Finally, as we finished, Aseel asked if she could have just one more moment. In English that was excellent but perhaps a little nervous, she told us about how she’d wanted to work for Royal Jordanian since college — she has a Masters Degree in Quality Management. She told us how she wants us to know that Jordanians are friendly.

And then she told us about her time in New York last year.

She was afraid to wear her hijab, she said, so she just wore a hat and scarf.

Imagine. She was afraid of being who she is here, in the United States of America – land of the free, home of the brave.

Let’s let that sink in for a moment. For all the fear we feel here about terrorists, about people who are different from us. About immigrants.  Let’s think about the actions we take as a result of that fear.

Let’s think about how our reputation precedes us.

Most of us have let fear seep in around our empty spaces — a fear that gets excited by Islamic icons – the hijab, the prayer rug, the crescent moon. That fear is the type that puts up walls – real, figurative, and some even promised by politicians – that keep us smaller and boxed in, isolated from friendship, from experiences, from the different types of beauty in the world. The beauty of ancient ruins in countries we’ll choose not to visit. The beauty of delicious foods newly discovered. The beauty of friendships made across the sea.

Everything was fine for Aseel in New York, until one day she was on the phone talking to her brother in Arabic.

A woman started to curse me, she said, and her voice shook. We all let out a sound of pain as her eyes filled with tears of memory. She let her sentence hang unfinished; her shoulders slumped and she hung her head, tears lingering silently on her cheeks. After a moment, she collected herself and looked up.

I just want Americans to see our Jordanian smile, she said. I want them to see our smile.

We apologized for that woman. For our country, which seems to have forgotten what hospitality truly is, and what relationship means. Our country, which can demonize a young woman for simply wearing a piece of fabric on her head, (you know, the way nuns do?), or praying her prayers a different way, or speaking in a language different than ours.

Mr. Atwala and Aseel wanted to assure us that not all Muslims hate America; that there is not an extremist standing on every corner, waiting to blow us up. They just want us to see the Jordanian smile.

For the past ten days, I have been the recipient of that Jordanian smile, and I want you to see the Jordanian smile, too. Over the next few weeks, I’ll be posting about my experiences in Jordan, and hopefully, you’ll come to feel the warmth that emanates from its people.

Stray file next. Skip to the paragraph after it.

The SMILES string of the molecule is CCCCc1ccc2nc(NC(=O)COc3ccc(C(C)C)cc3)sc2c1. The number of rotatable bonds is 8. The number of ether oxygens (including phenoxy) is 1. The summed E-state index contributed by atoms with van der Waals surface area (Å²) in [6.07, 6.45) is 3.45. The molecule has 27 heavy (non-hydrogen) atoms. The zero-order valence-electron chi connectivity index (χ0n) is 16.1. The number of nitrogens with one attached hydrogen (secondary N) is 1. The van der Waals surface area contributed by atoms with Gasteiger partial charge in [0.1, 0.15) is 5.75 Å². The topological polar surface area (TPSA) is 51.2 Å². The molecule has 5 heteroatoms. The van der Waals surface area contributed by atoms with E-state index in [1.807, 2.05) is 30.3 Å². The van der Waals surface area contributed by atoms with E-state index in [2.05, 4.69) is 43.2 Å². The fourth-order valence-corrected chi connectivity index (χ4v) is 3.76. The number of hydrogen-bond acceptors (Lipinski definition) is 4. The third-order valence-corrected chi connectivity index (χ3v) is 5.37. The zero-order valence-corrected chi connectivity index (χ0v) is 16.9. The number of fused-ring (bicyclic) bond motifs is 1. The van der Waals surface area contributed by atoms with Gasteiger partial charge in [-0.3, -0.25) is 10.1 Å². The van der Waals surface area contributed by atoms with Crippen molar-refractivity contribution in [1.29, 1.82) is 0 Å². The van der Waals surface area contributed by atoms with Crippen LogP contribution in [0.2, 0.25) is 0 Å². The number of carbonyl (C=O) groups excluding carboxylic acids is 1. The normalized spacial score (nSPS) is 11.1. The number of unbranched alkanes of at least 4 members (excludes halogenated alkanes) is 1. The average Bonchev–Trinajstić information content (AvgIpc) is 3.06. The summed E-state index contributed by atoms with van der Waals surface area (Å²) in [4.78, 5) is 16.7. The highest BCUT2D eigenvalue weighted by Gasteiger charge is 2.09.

In a small way, it will be how I make it up to Aseel – my friendship redemption, my way to love her with that crazy Jesus love.


*Aseel’s name has been changed to protect her privacy.

"lawl. you know best, i guess. I am in my 60s. I have done plenty ..."

Who Gets to be Angry? On ..."
"As a white person...why would I celebrate black history month? Especially in the inane ways ..."

10 Ways White People Can Celebrate ..."
"I hope you’re doing well. In your copious spare time, as we head towards the ..."

Who Gets to be Angry? On ..."

Browse Our Archives

Follow Us!


TRENDING AT PATHEOS Progressive Christian
What Are Your Thoughts?leave a comment
  • jekylldoc

    I’m glad she had the courage to tell you. It is not an easy matter. Those acts of terrorism represent very deep wounds, the wounds which created terrorists as well as the wounds created by them.

    The smiles matter just as deeply, but we can’t just smile and pretend all will be well while ignoring violence and desperation. Not that I think you are proposing such an approach, but that the temptation has been indulged for too long.

  • Martha Anne Underwood

    When I hear stories like Asreel’s I am ashamed to be an American and a Christian. It is so sad that too many Christians see Muslims as enemies and think that they are violent. These same people go to my church. No matter what I say that the Muslim faith is a peaceful one they are not moved. These same people support Trump. I have considered moving to another church. I stay because someone needs to call out the complacency and close minded thoughts.

    • I agree, Martha. It is our responsibility to speak peace to the world and possibly change hearts. And pray incessantly.